Statement on the First-Ever U.S. National Strategy to Counter Antisemitism

At a time when our country is experiencing an alarming rise in antisemitism, the Dallas Holocaust and Human Rights Museum applauds the actions of the Biden-Harris Administration to develop the first-ever national strategy for fighting this scourge. This plan details a comprehensive U.S. government-led effort to fight antisemitism.

One only has to look at the news to see that our country is facing a shocking increase in antisemitic hate crimes, targeted violence, and acts of harassment – including online abuse. American Jews account for 2.4% of the U.S. population, but they are the victims of 63% of reported religiously motivated hate crimes, according to the Federal Bureau of Investigation. In 2022, the Anti-Defamation League recorded the highest number of antisemitic incidents in the U.S. since they began tracking incidents nearly 45 years ago.

Antisemitism, often referred to as the world’s longest hatred, is deep-rooted and has existed for thousands of years. It manifests as anti-Judaism, racial antisemitism, anti-Jewish conspiracy theories, and denying the Jewish people their right to self-determination. It is complex. That is why the Museum offers educational programs to students and has recently implemented a new professional training program to teach about its history, ramifications, and continuing presence.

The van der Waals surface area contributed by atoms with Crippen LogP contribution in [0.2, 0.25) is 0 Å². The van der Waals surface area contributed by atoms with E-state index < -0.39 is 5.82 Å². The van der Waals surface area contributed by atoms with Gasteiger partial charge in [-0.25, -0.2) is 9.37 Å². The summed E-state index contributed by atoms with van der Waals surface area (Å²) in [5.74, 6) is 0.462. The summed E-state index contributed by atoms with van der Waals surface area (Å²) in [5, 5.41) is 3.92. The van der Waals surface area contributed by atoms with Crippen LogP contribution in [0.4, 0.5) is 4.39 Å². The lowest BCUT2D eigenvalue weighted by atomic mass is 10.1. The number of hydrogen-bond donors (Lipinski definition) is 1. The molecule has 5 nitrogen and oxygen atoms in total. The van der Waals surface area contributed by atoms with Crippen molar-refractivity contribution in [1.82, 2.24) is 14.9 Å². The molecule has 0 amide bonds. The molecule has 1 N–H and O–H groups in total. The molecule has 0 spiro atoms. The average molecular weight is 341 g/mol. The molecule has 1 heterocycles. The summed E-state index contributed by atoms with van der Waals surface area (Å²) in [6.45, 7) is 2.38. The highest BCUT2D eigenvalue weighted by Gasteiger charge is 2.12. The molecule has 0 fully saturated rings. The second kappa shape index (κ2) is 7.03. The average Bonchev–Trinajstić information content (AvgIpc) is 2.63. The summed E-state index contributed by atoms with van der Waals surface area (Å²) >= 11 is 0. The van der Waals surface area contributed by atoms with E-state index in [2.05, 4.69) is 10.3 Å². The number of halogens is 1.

Because of the complexity of antisemitism, there is no panacea. It would have been impossible for the first-ever national strategy to eradicate it, but this plan is a much-needed step in the right direction. We commend the government for their ongoing efforts to make this a national priority. This strategy advances a whole-of-society approach to countering antisemitism, resting on four pillars:

1. Increase awareness and understanding of antisemitism, including its threat to America, and broaden appreciation of Jewish American heritage.
2. Improve safety and security for Jewish communities.
3. Reverse the normalization of antisemitism and counter antisemitic discrimination.
4. Build cross-community solidarity and collective action to counter hate.

We invite you to read The U.S. National Strategy to Counter Antisemitism report and learn how you can take steps in your community to counter antisemitism and hate.

– Mary Pat Higgins, President and CEO
– Lee Michaels, Board Chair

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